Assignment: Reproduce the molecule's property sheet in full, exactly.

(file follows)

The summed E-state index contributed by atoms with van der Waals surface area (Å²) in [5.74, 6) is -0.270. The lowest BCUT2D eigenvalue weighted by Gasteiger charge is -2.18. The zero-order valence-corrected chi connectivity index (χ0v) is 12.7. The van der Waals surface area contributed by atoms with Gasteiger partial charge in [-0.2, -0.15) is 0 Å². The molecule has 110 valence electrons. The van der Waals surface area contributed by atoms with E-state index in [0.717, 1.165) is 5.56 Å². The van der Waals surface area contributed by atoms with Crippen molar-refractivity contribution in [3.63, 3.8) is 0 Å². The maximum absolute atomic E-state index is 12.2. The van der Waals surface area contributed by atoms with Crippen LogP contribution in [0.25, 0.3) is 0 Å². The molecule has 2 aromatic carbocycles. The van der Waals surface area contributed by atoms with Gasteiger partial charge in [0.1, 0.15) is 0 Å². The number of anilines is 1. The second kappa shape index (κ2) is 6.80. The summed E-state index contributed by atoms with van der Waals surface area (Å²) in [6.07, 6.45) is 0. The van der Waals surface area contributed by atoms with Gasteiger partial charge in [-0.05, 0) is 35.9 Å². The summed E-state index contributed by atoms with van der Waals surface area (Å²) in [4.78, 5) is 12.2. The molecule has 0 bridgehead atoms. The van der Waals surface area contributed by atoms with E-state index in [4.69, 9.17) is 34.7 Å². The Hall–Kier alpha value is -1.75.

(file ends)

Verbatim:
The summed E-state index contributed by atoms with van der Waals surface area (Å²) in [5.74, 6) is -0.270. The lowest BCUT2D eigenvalue weighted by Gasteiger charge is -2.18. The zero-order valence-corrected chi connectivity index (χ0v) is 12.7. The van der Waals surface area contributed by atoms with Gasteiger partial charge in [-0.2, -0.15) is 0 Å². The molecule has 110 valence electrons. The van der Waals surface area contributed by atoms with E-state index in [0.717, 1.165) is 5.56 Å². The van der Waals surface area contributed by atoms with Crippen molar-refractivity contribution in [3.63, 3.8) is 0 Å². The maximum absolute atomic E-state index is 12.2. The van der Waals surface area contributed by atoms with Crippen LogP contribution in [0.25, 0.3) is 0 Å². The molecule has 2 aromatic carbocycles. The van der Waals surface area contributed by atoms with Gasteiger partial charge in [0.1, 0.15) is 0 Å². The number of anilines is 1. The second kappa shape index (κ2) is 6.80. The summed E-state index contributed by atoms with van der Waals surface area (Å²) in [6.07, 6.45) is 0. The van der Waals surface area contributed by atoms with Gasteiger partial charge in [-0.05, 0) is 35.9 Å². The summed E-state index contributed by atoms with van der Waals surface area (Å²) in [4.78, 5) is 12.2. The molecule has 0 bridgehead atoms. The van der Waals surface area contributed by atoms with E-state index in [4.69, 9.17) is 34.7 Å². The Hall–Kier alpha value is -1.75.